rdcmndGotoFrameAndResume [number] Command variable (deprecated). Alias for cpCmndGotoFrameAndResume.
rdcmndGotoSlide [number] Command variable (deprecated). Alias for cpCmndGotoSlide.
rdcmndMute [boolean] Command variable (deprecated). Alias for cpCmndMute.
rdcmndNext [boolean] Command variable (deprecated). Alias for cpCmndNext.
rdcmndNextSlide [number] Command variable (deprecated). Alias for cpCmndNext.
rdcmndPause [number] Command variable. Setting to 1 will cause the movie to stop playing (pause). Setting to 0 will do nothing.
rdcmndPlaybarMoved [boolean] Command variable (deprecated). Alias for cpCmndPlaybarMoved.
rdcmndPrevious [number] Command variable. Setting to 1 will cause the movie to stop playing (pause). Setting to 0 will do nothing.
rdcmndResume [number] Command variable. Setting to 1 will cause the movie to go backwards to the previous slide. Setting to 0 will do nothing.
rdinfoCurrentFrame [number] Informational variable. Returns current frame number using 0-based index.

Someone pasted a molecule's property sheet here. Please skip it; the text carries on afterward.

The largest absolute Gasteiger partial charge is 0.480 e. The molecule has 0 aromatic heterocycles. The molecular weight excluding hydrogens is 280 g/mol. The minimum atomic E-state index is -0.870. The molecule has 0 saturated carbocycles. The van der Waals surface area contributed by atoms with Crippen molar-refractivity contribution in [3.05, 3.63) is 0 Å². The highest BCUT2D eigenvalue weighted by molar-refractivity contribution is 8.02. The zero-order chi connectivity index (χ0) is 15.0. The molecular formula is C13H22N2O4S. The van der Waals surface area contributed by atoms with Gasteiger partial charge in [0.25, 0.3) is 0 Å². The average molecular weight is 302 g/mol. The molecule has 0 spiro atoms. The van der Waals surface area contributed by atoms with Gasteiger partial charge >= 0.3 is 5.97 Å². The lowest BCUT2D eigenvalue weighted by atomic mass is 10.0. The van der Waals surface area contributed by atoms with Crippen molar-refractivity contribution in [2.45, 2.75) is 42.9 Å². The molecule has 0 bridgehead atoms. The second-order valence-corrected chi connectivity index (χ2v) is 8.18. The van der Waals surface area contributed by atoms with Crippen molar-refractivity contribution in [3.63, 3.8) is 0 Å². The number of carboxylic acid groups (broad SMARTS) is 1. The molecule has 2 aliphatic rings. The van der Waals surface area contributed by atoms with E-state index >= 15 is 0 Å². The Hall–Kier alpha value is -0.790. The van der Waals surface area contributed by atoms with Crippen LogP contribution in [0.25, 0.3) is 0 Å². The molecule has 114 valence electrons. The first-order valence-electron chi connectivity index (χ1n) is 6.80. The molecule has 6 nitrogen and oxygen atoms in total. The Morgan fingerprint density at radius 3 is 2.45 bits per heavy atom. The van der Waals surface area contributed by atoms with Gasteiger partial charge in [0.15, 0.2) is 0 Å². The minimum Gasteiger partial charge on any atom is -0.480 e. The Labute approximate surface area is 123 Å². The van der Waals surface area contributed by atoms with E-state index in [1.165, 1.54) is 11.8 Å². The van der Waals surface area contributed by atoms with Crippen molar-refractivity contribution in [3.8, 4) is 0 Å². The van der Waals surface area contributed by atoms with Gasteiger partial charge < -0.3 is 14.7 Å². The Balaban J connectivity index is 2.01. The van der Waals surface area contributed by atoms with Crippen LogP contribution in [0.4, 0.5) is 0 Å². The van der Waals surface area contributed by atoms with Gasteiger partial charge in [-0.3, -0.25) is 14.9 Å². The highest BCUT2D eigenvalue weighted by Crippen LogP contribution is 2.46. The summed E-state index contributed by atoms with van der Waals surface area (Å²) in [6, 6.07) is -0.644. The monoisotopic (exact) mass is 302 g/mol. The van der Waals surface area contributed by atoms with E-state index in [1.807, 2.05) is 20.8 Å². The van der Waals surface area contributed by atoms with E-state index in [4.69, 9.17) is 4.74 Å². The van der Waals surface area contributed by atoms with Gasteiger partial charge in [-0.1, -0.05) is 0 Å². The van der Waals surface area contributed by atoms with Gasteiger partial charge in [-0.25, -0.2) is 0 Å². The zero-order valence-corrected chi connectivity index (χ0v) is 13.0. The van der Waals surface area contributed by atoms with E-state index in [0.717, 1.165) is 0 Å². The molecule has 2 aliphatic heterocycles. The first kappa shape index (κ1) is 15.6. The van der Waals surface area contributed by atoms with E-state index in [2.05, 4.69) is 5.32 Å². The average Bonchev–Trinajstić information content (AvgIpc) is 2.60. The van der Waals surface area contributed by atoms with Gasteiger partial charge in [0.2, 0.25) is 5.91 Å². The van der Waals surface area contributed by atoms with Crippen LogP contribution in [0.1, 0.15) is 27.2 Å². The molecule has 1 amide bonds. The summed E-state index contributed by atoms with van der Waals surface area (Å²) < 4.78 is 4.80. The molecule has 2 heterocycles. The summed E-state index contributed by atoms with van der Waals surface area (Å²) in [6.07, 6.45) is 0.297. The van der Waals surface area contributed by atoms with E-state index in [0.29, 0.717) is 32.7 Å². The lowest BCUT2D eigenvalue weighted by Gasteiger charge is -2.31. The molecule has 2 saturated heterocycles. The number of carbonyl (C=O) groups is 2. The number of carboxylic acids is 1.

rdinfoCurrentSlide [number] Informational variable (deprecated). Alias for cpInfoCurrentSlide.
rdinfoCurrentSlideInProject [number] Informational variable. No information available. Best guess: Alias for cpInfoCurrentSlide.
rdinfoFPS [number] Informational variable. Returns the SWF’s frame rate (in seconds).
rdinfoFrameCount [number] Informational variable. Returns the number of frames in the SWF.
rdinfoHasPlaybar [boolean] Informational variable (deprecated). Alias for cpInfoHasPlaybar.
rdinfoSlideCount [number] Informational variable. Returns the number of slides in the Captivate movie.
rdinfoSlidesInProject [number] Informational variable. No information available. Best guess: An unused/deprecated variable.
rdinfocurrFrame [number] Informational variable. No information available. Best guess: Alias for rdinfoCurrentFrame.
skinHeight [number]

Internal variable. No information available.

NOTE: This value can only be obtained when the project uses an external skin.

skinWidth [number]

Internal variable. No information available.

NOTE: This value can only be obtained when the project uses an external skin.